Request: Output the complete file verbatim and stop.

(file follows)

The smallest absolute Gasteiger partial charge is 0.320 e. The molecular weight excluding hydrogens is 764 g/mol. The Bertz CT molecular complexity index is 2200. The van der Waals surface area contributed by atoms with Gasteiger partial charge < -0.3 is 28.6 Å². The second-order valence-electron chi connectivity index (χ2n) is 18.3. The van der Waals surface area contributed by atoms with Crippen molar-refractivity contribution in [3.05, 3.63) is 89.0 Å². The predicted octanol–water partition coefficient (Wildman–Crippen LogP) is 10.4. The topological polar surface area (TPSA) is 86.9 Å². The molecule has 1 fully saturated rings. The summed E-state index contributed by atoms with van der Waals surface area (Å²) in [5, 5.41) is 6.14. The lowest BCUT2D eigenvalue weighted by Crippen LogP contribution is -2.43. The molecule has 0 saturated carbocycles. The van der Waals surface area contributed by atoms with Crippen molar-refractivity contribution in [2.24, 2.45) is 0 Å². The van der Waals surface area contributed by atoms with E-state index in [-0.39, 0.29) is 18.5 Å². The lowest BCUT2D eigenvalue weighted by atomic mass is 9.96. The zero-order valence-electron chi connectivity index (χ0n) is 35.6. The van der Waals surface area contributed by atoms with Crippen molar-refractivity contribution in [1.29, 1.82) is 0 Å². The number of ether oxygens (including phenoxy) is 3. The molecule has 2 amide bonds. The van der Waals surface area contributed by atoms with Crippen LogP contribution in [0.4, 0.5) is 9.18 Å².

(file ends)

The smallest absolute Gasteiger partial charge is 0.320 e. The molecular weight excluding hydrogens is 764 g/mol. The Bertz CT molecular complexity index is 2200. The van der Waals surface area contributed by atoms with Gasteiger partial charge < -0.3 is 28.6 Å². The second-order valence-electron chi connectivity index (χ2n) is 18.3. The van der Waals surface area contributed by atoms with Crippen molar-refractivity contribution in [3.05, 3.63) is 89.0 Å². The predicted octanol–water partition coefficient (Wildman–Crippen LogP) is 10.4. The topological polar surface area (TPSA) is 86.9 Å². The molecule has 1 fully saturated rings. The summed E-state index contributed by atoms with van der Waals surface area (Å²) in [5, 5.41) is 6.14. The lowest BCUT2D eigenvalue weighted by Crippen LogP contribution is -2.43. The molecule has 0 saturated carbocycles. The van der Waals surface area contributed by atoms with Crippen molar-refractivity contribution in [2.24, 2.45) is 0 Å². The van der Waals surface area contributed by atoms with E-state index in [-0.39, 0.29) is 18.5 Å². The lowest BCUT2D eigenvalue weighted by atomic mass is 9.96. The zero-order valence-electron chi connectivity index (χ0n) is 35.6. The van der Waals surface area contributed by atoms with Crippen molar-refractivity contribution in [1.29, 1.82) is 0 Å². The number of ether oxygens (including phenoxy) is 3. The molecule has 2 amide bonds. The van der Waals surface area contributed by atoms with Crippen LogP contribution in [0.4, 0.5) is 9.18 Å².